The best Alaska trout fishing is usually in August and September. This is when many rivers will also have Sockey salmon, Silver salmon, char, and dolly Varden.
Is There Lake Fishing For Trout In Alaska?
Lake fishing is very common in Alaska, considering that there are many lake systems, such as the Iliamna and Naknek lakes, with plenty of rainbow trout and other fish species like the arctic grayling and salmon.
Skilak Lake is part of the Kenai River and is popular among fly fishers. Lake Coville, or Trout Lake, is often stocked with rainbow trout and is located in a secluded area for those who don’t want to run into many fishers.
Lastly, we have Kenai Lake, which is popular for rainbow trout fishing. The lake is populated with Dolly Varden and sockeye as well. Dollies and rainbows migrate from this lake to the Kenai River for summer habitat, spawning, and feeding.
Top Trout Rivers In Alaska
Considering that the Alaskan wilderness is covered with so much water, it’s no surprise fly fishing is a common activity.
However, your fishing trip is likely to go well when you choose the top trout rivers in Alaska. Some of the famous rivers include:
- Kenai River: Trout and steelhead fishing are common in this river. For the longest time, fishermen have been practicing strict catch and release here. Aside from the wild rainbow trout, you’ll also find sea-run Dolly Varden in this river.
- Kasilof River: The river is populated with big rainbows, Dolly Varden, king salmon, and steelhead. For the best fishing adventure, you’ll need to use drift boats. People love this river as the fishery doesn’t get much pressure compared to other large rivers.
- Russian River: While the Russian River has plenty of trout, you’ll also come across brown bears. Be aware of your surroundings as you fish and carry a bear spray. See Fishing Around Bears.
- Naknek River: This river is known for trophy-sized rainbows and Dolly Varden. The river is also popular for salmon fishing in June and July.
- Yukon River: This river holds some huge northern pike, but you can also find sheefish here.
- Kvichak River: It has some of the largest rainbow trout in Alaska. If you want a trophy fish, this is the best to go.
- Situk River: Like the Kenai River, this river is great for steelhead fishing.
- Quartz Creek: It’s a popular location to fish Dolly Varden as you enjoy great views of salmon spawn.
- American Creek: It’s located at the Katmai National Park and is filled with arctic char and rainbow trout. The creek is perfect for dry fly fishing because of its low and clear water.
- The Kulik River: It’s the shortest river with a consistent flow of trout food. That’s why you can easily find Rainbow trout and Dolly Varden here. Getting to this location is tricky, but once you arrive, it will feel like you’re in wade fishing heaven.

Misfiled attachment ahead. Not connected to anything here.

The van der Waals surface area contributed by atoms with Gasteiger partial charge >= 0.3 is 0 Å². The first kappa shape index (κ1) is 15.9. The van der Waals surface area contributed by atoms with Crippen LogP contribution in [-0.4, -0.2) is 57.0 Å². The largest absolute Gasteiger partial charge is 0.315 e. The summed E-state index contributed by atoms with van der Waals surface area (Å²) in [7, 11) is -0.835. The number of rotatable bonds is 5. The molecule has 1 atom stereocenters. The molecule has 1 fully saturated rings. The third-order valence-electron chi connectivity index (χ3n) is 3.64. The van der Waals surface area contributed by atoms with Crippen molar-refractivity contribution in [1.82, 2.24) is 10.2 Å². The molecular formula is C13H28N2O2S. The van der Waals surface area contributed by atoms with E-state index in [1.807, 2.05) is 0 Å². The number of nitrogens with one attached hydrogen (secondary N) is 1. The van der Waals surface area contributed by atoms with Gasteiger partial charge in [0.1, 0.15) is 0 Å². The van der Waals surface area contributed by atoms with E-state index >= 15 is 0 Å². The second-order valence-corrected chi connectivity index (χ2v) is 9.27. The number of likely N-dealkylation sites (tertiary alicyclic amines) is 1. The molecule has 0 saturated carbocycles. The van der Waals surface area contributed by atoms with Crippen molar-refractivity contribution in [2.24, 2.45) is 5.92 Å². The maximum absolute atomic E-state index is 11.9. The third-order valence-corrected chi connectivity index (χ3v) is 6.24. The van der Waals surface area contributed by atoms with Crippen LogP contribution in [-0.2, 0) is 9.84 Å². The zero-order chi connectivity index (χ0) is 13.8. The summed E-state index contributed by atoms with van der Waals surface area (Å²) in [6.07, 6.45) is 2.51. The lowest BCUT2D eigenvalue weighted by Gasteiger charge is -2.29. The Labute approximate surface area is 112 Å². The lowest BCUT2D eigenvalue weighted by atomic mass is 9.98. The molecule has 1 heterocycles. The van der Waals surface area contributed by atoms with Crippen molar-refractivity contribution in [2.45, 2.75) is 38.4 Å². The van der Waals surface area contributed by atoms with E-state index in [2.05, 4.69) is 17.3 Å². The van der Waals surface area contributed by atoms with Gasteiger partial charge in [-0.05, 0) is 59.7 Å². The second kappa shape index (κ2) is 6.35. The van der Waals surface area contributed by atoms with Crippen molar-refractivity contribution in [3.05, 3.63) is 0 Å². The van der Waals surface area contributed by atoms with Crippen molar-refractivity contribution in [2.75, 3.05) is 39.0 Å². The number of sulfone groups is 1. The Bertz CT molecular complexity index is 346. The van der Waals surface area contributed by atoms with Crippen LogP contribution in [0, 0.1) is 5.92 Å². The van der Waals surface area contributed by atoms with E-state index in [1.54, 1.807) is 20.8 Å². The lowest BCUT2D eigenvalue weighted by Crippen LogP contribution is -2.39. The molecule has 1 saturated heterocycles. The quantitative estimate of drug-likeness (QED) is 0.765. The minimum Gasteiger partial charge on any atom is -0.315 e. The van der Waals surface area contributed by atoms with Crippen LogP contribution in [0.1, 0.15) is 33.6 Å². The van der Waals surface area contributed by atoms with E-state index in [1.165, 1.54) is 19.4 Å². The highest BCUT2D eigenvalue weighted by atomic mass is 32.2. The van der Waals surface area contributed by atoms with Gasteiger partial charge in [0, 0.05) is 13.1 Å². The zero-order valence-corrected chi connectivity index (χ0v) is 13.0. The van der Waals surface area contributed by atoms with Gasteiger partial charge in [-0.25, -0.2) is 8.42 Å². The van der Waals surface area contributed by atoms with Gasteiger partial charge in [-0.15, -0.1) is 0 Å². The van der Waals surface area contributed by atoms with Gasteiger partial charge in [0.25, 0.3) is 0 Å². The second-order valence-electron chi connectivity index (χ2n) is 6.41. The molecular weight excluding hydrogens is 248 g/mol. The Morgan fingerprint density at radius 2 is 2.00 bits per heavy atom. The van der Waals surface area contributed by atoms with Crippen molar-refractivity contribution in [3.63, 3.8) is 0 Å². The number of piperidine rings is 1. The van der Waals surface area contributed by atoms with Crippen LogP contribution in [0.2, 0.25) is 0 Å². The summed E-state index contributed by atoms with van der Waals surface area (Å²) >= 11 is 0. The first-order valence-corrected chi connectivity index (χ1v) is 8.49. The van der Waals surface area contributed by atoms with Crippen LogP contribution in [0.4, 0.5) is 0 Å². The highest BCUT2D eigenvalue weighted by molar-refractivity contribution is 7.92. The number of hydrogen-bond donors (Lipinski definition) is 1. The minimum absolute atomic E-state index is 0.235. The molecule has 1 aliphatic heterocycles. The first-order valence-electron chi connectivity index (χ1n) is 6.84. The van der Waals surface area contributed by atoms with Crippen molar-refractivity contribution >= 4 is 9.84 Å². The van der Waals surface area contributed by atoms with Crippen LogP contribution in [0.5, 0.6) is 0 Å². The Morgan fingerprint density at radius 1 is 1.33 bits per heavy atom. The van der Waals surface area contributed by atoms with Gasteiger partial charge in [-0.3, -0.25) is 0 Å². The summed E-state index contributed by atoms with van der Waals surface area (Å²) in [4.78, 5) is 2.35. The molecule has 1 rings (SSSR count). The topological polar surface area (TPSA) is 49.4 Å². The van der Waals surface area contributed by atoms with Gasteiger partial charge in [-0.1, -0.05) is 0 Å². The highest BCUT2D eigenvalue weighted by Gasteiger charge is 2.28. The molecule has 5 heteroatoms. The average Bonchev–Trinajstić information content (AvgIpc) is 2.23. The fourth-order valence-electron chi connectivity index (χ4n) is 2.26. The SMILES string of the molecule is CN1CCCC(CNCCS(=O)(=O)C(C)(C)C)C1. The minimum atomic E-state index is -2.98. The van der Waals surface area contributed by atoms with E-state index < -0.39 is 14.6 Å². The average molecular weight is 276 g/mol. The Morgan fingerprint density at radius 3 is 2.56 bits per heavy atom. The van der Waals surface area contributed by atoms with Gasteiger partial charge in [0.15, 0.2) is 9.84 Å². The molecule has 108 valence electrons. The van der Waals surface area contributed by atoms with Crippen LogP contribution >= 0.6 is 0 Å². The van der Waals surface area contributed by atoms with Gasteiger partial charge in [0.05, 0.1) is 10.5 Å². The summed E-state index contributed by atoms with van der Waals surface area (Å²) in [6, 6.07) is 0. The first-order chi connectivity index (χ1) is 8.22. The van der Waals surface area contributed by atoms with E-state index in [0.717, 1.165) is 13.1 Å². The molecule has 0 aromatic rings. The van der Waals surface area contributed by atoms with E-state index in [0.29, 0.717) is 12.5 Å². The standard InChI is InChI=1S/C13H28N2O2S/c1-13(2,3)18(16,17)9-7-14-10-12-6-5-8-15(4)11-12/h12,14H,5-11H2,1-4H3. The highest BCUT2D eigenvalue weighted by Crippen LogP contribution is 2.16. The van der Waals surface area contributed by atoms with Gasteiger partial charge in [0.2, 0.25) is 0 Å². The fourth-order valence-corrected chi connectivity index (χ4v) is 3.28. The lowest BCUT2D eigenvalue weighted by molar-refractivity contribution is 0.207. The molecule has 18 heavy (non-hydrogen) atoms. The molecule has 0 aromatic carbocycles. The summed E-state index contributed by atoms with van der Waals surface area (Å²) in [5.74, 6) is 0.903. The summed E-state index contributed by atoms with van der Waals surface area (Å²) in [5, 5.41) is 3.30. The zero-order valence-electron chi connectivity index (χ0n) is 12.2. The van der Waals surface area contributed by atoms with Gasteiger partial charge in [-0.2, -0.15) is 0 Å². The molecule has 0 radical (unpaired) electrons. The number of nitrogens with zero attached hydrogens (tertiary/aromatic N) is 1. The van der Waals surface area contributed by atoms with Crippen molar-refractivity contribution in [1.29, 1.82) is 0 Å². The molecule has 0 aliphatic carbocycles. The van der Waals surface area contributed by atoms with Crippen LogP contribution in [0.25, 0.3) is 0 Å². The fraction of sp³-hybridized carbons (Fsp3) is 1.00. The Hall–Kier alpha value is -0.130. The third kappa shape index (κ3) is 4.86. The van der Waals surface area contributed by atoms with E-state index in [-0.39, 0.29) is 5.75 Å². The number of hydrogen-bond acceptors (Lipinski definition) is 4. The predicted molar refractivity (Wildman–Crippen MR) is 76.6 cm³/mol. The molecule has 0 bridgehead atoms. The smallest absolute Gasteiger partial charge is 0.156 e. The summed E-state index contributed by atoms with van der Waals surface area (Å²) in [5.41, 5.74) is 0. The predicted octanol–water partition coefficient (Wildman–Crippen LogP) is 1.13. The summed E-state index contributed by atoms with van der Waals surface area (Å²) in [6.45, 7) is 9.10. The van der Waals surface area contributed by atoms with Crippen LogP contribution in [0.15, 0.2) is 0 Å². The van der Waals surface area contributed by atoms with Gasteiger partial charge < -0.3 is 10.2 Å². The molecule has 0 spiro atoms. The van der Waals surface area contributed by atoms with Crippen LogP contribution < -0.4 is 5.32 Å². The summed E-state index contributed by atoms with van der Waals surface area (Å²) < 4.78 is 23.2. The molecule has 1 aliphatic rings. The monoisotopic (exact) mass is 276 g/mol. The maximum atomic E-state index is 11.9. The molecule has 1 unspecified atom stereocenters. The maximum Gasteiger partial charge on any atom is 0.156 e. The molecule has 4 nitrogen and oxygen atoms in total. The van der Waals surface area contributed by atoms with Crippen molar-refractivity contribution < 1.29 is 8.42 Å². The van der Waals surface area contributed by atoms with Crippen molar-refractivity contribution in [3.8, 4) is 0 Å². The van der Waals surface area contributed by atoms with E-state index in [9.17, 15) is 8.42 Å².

In certain waters, such as the Kvichak River and the Yukon River, rainbow trout harvest is prohibited, and it’s possible that any river fishing regulations can change from year to year, so be sure to check the Alaska fishing regulations.
With the Kvichak River and Yukon, that means there’s a strict catch-and-release policy.
Some rivers also have a maximum size limit to promote an incredible fishing experience and an abundance of large fish.
You can also consult with your guide or lodge to ensure you aren’t breaking the law.
Best Methods For Alaska Trout Fishing
There are several methods you can use for rainbow fishing in Alaska. Let’s take a look at some of them.
This technique involves catching trout using a bait that resembles a fly, only that it’s artificial.
Fly fishing for trout in Alaska is similar to fly fishing for rainbow trout and steelhead elsewhere in North America.
You can fish flies on the surface or fish nymphs or egg patterns below the surface. Egg patterns are generally good at all times of the year.
Streamer fishing for trout using baitfish or trout and salmon imitations is also a good option. Aggressive rainbows and bull trout will smash a streamer being stripped in erratically.
Spey fishing on the larger river can also be effective. For the Alaska rainbow trout, the bait will look like an invertebrate or bug has landed on the water’s surface.
Fly fishing for Alaska trout is the preferred method of many guides and local anglers. For more on fly fishing, check out Fly Fishing For Trout.
Float fishing is another popular and effective method to catch trout in Alaska. Float fishing is when you suspend your bait below a float or bobber and drift it down the river.
Anglers will float fish with spinning reels, baitcasting reels, and Centerpin reels. My personal preference when guiding is the Centerpin reel because I believe it gives you the most controlled presentation.
For more on float fishing, see my page, Float Fishing For Trout: A Complete Guide. For more on Centerpin fishing, check out Centerpin Fishing For Beginners or Expert Tips and Tactics For Centerpin Fishin For Trout.
Spin fishing refers to the spinning reel used, but spin fishing can be used with many methods, including float fishing mentioned above.
Spin fishing works well with lures and jigs.
Anglers will also do well using these methods:
- Drift Fishing – this method is used to drift a bait or jig down the river without a bobber. It works well in faster water, deeper water, and in large pools.
- Bottom Bouncing – This is very similar to drift fishing but better in shallower spots and pocket water.
- Plunking – A still fishing method used with bait.
- Bobber Doggin – A relatively new bobber fishing method.